“Ghostbusters” (2016) is directed by Paul Feig (“Bridesmaids,” “The Heat,” “Spy”) and stars Kristen Wiig, Melissa McCarthy, Kate McKinnon, and Leslie Jones as the newest Ghostbusters. The idea of “Ghostbusters 3” was planned for a long time, but with Bill Murray not very interested and the death of Harold Ramis, the decision was made to just reboot the series instead.
This reboot to the original 1984 “Ghostbusters,” which is held as one of the greatest comedies ever made, is popular from its tremendous hate that it’s earned even before it came out. Its official trailer is the most disliked movie trailer of all time with over 942,000 dislikes on YouTube.
People were quick to judge the film negatively solely on the facts that the film doesn’t star Bill Murray, Dan Aykroyd, and the rest of the original cast to have the film be the long awaited “Ghostbusters 3,” and that the leads are new, female actresses. And it didn’t really help when fans heard that the original cast will appear in the new film as cameos and not their characters.
Being a minority of the general feedback, mainly to the misogynist individuals, it felt that everyone bashing the film forgot or don’t realize that the director has directed solid comedies like “Bridesmaids,” which has a large female cast. Having that thought in mind and that the film stars some of the best female comedic actresses out, this film felt like it was going to live up to the original 1984 “Ghostbusters.”
It’s also unfair to judge the new one so poorly because the haters praise the original, and even though it’s a good film, it’s got problems (dare I even say, a little overrated). And the same team behind the first film also made “Ghostbusters 2,” which is a complete mess compared to the original, and everyone seems to purposefully forget it.
With all that in mind, does this reboot really deserve such hate?
The strongest element of the film is its main leads, which is the most important aspect in a “Ghostbusters” movie. Even though Wiig and McCarthy could’ve been a lot funnier, they still manage to bring in laughs. It’s also good to see McKinnon and Jones getting bigger roles in Hollywood as they’re two of the best actors on Saturday Night Live, and were the stronger Ghostbusters in the film.
Even with the controversial decision to make the film centering around female characters instead of the traditional male leads we’ve been accustomed to in the “Ghostbusters” films, the reboot is not hindered from its main female cast. Having Murray, Aykroyd, and many from the original film saying they enjoyed the movie is also a huge compliment to the new “Ghostbusters”.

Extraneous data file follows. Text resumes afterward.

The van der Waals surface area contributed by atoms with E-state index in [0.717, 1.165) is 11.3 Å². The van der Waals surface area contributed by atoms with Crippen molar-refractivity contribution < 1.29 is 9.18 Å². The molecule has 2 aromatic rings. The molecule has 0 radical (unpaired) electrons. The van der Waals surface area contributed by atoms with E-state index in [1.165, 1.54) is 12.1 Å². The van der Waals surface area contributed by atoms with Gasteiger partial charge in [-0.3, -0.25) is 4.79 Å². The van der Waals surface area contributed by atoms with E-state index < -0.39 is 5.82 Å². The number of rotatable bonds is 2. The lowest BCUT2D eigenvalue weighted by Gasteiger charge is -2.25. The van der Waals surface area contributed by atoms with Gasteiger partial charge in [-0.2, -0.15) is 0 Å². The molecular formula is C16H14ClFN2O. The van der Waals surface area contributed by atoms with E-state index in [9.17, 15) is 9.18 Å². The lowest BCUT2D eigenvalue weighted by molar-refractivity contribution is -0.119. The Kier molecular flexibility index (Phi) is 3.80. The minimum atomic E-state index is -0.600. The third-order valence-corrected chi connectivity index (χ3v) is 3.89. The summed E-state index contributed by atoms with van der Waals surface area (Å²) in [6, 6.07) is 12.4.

Scenes such as the team catching their first ghost and the climax are a lot of fun to watch. They get to show off how they take down the ghosts with the classic Proton Pack and riding around New York City in the Ecto 1 as well as new weapons created by McKinnon’s character. And the scenes where they throw in the original “Ghostbusters” cast are, for the most part, highlights as well.
While those elements are definitely worth seeing the film, there are issues. Most of the supporting cast are forgettable with either bland performances or not engaging characters. The only one worth noting is Chris Hemsworth as the team’s receptionist, but he’s annoyingly ditzy. He brings in laughs a few times, but his jokes wear off quickly.
A remake to the original “Ghostbusters” song is made for the reboot and is a complete insult to the original. The original song sang by Ray Parker Jr. is one of the most iconic theme songs in film ever with its ‘80s feel and extremely catchy vocals and instruments. Fall Out Boy sings the new version and it sounds like a bunch of obnoxious instruments playing while you try to make out the words horribly sung by Patrick Stump.
The visual effects are also not a strong point for the film. They’re not terrible as a lot of the ghosts have creative designs to them, but definitely not as impressive as the original movie’s effects, which mostly still hold up today with its blend of practical and computer generated effects. The new ghosts always look like they’re just CGI and obviously fake.
Wher the newest “Ghostbusters” falls the most is its writing. It takes about 20 minutes for the film to pick up and be an enjoyable time. It begins painfully slow, with scenes that are trying too hard to be like the original film or just not being funny at all. Even great comedians like Wiig and McCarthy couldn’t make it enjoyable.
It’s also shockingly not as funny as one might expect to be. It’s not that the jokes are all bad, but it’s almost as if it’s not trying to be as funny. Wiig and McCarthy characters have a background with each other that felt pointless because it really didn’t add much to their personalities. If the history was aimed more to make us laugh, then maybe it would’ve been better.
One of the cameos also was a huge miss from the target as it felt almost hypocritical for the actor to be playing the cameo character in the film. And there were also moments, particularly towards the end, that had scenes that didn’t add up at all.
In the end, there are honestly not enough positives for people supporting the new “Ghostbusters” to say that the haters are completely wrong while the ones bashing the film can’t necessarily say that it’s complete a waste of time. It’s definitely got issues, mainly not having enough jokes, but there’s more than enough for anyone interested to go see. This is worth a sequel if the writers can workout some tweaks, and hopefully makes enough money, because the new Ghostbusters team is a lot of fun to watch on screen.
While not as strong as the original 1984 “Ghostbusters,” the 2016 “Ghostbusters” is still worth giving a look at. So grab a Hi-C Ecto Cooler drink, re-released for the film, and give them a call.